During a celebration of African-American History Month, Vice President Joe Biden said, "I may be a white boy, but I can jump." The comments were made at Biden's home, the Naval Observatory.
Vice President Joe Biden and his wife, Dr. Jill Biden, hosted a reception Tuesday night at the Naval Observatory in honor of African-American History Month. The vice president's office was expecting about 150 people, and spotted in the crowd were: Michigan Rep. John Conyers, Secretary of Homeland Security Jeh Johnson, Secretary of Transportation Anthony Foxx, Sacramento Mayor Kevin Johnson ("I told the president, next game, I've got him," Biden said of the former NBA star, "I may be a white boy, but I can jump"), senior Obama adviser Valerie Jarrett, AFSCME president Lee Saunders, Columbia SC Mayor Steve Benjamin and National Black Caucus of State Legislators president Joe Armstrong.
The Vice President was introduced by his wife, who said "February is a time for all of us to pause to remember the sacrifices and to recognize the contributions of African-Americans who have helped make our country the beacon of freedom, equality and opportunity that it is today."
Biden spoke about watching the civil rights movement unfold from a distance as he was growing up, but how it nonetheless shaped his thinking in a searing way.
Biden centered most of his remarks on voting rights, tying the March on Selma -- which he called a pivotal moment in the civil rights movement because he said it prompted Lyndon Johnson to support the Voting Rights Act -- to recent events.
"Without the right to vote, nothing else much mattered," he said, reflecting on why Selma stood out for him.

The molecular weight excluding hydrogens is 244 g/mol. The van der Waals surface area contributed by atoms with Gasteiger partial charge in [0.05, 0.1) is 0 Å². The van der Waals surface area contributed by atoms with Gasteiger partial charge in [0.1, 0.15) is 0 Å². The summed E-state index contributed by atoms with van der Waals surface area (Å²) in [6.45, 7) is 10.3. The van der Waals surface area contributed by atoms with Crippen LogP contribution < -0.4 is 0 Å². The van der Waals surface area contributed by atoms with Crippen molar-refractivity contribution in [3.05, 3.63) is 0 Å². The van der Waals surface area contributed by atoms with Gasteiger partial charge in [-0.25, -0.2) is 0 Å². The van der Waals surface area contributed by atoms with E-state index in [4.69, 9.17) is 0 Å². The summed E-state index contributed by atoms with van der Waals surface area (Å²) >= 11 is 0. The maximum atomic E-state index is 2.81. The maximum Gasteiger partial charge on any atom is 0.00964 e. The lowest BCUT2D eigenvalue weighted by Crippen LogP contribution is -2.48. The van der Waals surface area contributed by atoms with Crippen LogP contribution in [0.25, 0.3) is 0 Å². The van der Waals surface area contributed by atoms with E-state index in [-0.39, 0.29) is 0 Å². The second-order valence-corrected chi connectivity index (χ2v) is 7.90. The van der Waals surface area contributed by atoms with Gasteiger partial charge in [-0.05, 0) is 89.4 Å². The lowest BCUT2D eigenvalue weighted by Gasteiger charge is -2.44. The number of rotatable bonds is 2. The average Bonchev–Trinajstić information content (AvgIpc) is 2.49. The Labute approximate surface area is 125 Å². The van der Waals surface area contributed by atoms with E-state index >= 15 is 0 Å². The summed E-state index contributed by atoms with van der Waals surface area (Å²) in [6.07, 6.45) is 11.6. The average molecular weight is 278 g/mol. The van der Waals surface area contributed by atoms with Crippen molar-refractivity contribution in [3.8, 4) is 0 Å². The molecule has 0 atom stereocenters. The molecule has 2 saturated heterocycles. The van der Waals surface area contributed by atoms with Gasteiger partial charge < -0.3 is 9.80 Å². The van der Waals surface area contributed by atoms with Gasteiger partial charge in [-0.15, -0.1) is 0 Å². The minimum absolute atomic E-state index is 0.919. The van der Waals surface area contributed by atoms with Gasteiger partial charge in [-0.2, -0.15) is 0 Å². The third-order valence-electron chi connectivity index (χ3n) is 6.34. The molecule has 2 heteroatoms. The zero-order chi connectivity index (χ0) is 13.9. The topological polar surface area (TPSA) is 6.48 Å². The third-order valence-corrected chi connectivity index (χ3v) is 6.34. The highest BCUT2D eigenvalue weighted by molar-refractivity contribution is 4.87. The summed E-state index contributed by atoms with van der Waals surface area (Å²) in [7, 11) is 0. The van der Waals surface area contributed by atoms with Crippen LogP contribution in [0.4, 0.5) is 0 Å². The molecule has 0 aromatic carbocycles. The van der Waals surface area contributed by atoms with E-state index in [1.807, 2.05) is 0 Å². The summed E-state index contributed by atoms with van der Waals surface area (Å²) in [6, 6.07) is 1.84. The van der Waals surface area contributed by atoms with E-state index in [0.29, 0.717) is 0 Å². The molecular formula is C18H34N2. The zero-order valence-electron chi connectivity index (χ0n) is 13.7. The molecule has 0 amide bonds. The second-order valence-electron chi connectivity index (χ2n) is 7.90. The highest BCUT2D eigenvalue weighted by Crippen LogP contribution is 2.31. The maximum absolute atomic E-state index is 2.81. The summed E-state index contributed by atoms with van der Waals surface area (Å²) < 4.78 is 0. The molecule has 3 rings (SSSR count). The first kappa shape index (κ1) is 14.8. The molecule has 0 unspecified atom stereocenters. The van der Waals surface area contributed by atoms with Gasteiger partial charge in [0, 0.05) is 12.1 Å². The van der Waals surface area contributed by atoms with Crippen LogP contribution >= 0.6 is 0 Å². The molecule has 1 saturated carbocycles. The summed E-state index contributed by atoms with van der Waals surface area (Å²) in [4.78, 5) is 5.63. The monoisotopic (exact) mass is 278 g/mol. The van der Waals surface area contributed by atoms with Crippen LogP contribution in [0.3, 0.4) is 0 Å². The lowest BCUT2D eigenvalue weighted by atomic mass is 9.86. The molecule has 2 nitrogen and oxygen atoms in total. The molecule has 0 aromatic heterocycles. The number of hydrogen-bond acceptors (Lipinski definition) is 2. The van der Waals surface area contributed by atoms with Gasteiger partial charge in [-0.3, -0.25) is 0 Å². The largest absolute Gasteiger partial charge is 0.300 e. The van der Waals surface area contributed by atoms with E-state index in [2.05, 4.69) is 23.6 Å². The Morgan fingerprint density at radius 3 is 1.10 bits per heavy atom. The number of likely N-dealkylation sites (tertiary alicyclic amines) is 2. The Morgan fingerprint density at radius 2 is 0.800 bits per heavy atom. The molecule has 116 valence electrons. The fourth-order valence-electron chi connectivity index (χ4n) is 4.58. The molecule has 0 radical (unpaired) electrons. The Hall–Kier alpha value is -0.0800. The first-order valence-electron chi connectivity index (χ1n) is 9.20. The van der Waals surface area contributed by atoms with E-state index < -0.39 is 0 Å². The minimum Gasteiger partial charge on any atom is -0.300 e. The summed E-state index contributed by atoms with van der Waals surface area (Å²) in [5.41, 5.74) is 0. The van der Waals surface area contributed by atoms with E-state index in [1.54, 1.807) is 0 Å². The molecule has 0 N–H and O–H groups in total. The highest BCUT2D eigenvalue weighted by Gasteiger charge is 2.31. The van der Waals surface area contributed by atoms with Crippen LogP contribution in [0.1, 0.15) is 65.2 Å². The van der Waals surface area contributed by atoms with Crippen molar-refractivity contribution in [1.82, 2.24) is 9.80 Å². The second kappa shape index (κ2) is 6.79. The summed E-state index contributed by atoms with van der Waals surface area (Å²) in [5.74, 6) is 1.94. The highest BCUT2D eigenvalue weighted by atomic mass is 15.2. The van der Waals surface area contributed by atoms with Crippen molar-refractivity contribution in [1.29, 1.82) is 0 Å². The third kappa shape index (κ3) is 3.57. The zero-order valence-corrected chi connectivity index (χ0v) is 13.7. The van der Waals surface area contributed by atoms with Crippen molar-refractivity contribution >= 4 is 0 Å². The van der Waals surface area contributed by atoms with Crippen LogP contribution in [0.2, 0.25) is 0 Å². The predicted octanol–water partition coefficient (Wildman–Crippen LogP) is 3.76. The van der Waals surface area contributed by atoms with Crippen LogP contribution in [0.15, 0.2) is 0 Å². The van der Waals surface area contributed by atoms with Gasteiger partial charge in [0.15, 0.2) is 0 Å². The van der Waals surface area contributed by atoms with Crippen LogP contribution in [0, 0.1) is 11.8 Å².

Biden described his votes to reauthorize the Voting Rights Act as some of his proudest as a senator. And he reflected on the 1982 reauthorization, which had Ronald Reagan's support and Strom Thurmond's vote--which he said seemed at the time like a turning point.
"I thought it was done--finally, finally done," he said, pounding the podium with his fist.
He expressed his anger and disappointment with last year's Supreme Court decision overturning parts of the VRA, then quoted Justice Ruth Bader Ginsburg's dissent comparing the ruling to throwing out an umbrella. "There's a rainstorm," Biden said.
He specifically pointed to voting legislation in North Carolina, Alabama and Texas as examples of what's going wrong on the state level.
"These guys never go away. Hatred never, never goes away," Biden said. "The zealotry of those who wish to limit the franchise cannot be smothered by reason."
Biden cited the commitment of both the president and attorney general to voting rights, and expressed optimism that Congress would pass legislation to address the overturned parts of the VRA to stop "this kind of malarkey."
"This fight has been too long, this fight has been too hard, to do anything other than win--not on the margins, but flat out win."